July 6, 2016
House Appropriations Committee Chairman Hal Rogers today spoke on the House floor in support of H.R. 5485, the Fiscal Year 2017 Financial Services and General Government Appropriations bill.
The text of his statement follows:
Mr. Speaker, I rise today in support of H.R. 5485, the Fiscal Year 2017 Financial Services Appropriations bill.
This bill provides $21.7 billion in funding for financial services and Treasury programs, the federal judiciary, and small businesses. This total is $1.5 billion below current levels, and $2.7 billion below the President’s request.
Within this allocation, the bill prioritizes funding where it will be best used, and makes policy reforms that improve efficiency and accountability.
To start, the bill takes steps to address issues at the IRS – both cutting overall funding and including funding limitations to prevent the IRS from continuing their recent history of bad behavior. In total, the IRS is provided with $10.9 billion - $236 million below current levels. This holds the agency’s budget below FY08 levels – forcing the agency to streamline and focus on its core duties.
Taxpayer Services, however, are maintained at $2.1 billion, and an additional $290 million is directed to improve customer service, fraud prevention, and cybersecurity.
The bill also includes policy items to correct recent transgressions – including prohibiting funding for a regulation related to the tax-exempt status of 501(c)(4) organizations, which could limit the First Amendment rights of citizens, and prohibiting funds for bonuses unless conduct and tax compliance is considered.
The bill includes provisions throughout designed to make the government work better for the taxpayer. This includes increasing oversight by bringing the CFPB and the Office of Financial Research under the annual congressional appropriations process, and changing the leadership of CFPB from one director to a five-member panel.
The bill also peels back red tape across the government. This includes prohibiting the FCC from implementing the net neutrality order until court cases are resolved; requiring the FCC to refrain from continued activity on the set-top box rule until a study is completed; and prohibiting the SEC from requiring the disclosure of political contributions on SEC filings.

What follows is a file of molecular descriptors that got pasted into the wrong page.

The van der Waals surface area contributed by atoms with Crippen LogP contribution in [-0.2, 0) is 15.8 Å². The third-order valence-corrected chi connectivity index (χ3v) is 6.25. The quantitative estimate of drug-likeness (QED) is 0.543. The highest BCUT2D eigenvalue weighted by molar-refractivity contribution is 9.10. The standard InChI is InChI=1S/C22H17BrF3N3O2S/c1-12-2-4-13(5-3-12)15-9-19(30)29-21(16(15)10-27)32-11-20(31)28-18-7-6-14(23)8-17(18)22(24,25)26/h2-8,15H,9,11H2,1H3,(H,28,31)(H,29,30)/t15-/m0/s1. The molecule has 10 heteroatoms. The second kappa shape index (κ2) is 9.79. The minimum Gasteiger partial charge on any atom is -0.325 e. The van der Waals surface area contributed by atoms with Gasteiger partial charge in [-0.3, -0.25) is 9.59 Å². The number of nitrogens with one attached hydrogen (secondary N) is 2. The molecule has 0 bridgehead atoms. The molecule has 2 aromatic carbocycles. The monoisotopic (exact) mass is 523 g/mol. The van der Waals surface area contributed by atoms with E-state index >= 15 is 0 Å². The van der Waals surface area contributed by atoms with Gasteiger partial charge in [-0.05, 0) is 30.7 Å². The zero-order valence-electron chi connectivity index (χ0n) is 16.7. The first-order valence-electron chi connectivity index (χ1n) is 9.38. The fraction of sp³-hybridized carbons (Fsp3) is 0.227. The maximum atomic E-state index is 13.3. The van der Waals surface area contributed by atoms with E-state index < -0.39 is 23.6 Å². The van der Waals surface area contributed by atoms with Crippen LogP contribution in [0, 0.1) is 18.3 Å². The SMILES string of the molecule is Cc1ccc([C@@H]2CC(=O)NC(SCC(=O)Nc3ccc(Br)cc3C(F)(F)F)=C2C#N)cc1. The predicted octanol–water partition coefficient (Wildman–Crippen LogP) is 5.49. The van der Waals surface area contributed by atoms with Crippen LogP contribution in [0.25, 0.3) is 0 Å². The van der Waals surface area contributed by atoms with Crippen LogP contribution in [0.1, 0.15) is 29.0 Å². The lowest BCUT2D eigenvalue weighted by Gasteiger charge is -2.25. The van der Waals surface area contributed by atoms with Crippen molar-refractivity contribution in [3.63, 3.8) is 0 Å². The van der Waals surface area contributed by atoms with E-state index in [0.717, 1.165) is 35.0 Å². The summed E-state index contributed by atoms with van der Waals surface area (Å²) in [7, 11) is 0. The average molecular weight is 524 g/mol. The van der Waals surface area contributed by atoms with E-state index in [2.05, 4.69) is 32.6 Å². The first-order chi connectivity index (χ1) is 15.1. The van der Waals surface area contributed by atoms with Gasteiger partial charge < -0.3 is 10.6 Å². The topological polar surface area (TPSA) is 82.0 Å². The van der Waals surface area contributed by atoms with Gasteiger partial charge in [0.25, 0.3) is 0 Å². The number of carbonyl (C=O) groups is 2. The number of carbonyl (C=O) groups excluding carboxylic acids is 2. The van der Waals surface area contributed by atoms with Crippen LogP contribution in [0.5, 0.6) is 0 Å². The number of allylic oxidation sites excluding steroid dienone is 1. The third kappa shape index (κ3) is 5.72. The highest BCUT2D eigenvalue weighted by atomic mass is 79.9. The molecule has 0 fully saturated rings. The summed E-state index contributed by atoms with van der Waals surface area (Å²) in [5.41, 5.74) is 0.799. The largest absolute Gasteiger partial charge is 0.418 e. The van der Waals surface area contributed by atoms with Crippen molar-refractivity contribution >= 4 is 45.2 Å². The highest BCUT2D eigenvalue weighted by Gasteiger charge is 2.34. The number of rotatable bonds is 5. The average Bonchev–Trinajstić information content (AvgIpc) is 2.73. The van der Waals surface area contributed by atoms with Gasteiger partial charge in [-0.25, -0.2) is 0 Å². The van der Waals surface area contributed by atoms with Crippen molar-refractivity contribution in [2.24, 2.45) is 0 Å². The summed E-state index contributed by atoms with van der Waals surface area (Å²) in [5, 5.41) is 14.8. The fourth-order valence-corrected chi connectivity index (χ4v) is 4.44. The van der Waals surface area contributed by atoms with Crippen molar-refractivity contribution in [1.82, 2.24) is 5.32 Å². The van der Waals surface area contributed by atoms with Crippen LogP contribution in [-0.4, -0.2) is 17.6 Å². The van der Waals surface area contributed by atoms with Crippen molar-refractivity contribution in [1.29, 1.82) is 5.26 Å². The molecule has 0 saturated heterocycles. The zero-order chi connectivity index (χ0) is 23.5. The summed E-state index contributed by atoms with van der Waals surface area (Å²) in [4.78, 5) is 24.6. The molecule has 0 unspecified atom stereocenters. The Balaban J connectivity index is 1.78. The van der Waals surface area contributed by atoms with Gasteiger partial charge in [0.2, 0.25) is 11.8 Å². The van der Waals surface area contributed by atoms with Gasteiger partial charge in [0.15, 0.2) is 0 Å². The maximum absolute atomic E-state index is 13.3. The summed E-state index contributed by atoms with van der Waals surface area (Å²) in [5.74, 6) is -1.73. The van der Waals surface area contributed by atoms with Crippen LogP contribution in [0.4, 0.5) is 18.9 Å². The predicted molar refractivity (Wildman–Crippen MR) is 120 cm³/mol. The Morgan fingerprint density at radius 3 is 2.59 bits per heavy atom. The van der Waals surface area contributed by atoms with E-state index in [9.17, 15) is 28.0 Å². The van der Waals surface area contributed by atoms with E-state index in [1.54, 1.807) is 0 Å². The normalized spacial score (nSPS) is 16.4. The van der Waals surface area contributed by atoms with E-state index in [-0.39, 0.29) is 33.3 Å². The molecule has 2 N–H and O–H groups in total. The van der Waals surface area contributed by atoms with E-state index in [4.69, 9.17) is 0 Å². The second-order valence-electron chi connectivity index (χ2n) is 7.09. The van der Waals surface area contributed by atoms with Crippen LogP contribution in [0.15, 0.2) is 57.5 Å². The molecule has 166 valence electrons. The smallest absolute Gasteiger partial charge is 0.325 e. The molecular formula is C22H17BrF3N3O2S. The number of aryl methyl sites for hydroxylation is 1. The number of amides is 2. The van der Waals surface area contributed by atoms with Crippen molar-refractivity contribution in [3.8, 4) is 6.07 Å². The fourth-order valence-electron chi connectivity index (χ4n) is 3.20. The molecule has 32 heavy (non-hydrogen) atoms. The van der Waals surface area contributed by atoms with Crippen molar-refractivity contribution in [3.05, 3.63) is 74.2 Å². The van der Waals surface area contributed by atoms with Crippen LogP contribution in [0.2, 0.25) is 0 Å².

The bill invests its funding in programs that will protect Main Street Americans – helping them grow small businesses and making their communities safer.
The bill increases funding for federal courts, as well as for important and effective anti-drug programs like the Drug-Free Communities, and High-Intensity Drug Trafficking Areas programs.
The bill also includes $883 million for the Small Business Administration, including full funding for veterans programs, and increased funding above the President’s request for Women’s Business Centers. The bill also includes the SEC Small Business Advocate Act, to help small businesses address the unique issues they face due to their size.
Mr. Speaker, I want to thank the Financial Services Subcommittee and the hard-working staff, the Ranking Member, Mr. Serrano, and particularly, the Chairman, Mr. Crenshaw. This will be his last bill at the helm of the Subcommittee and one of his last appropriations bills in Congress. Over his tenure on the Committee, he has been a faithful shepherd of taxpayer dollars and a dedicated servant to his District and to the nation. His presence will be deeply missed by the Appropriations Committee and the entire House.
Chairman Crenshaw’s final bill is certainly a high note to go out on. This bill improves the way the government runs, makes responsible use of federal funding, and invests in the right priorities.
I urge my colleagues to support the bill.
Thank you, and I yield back.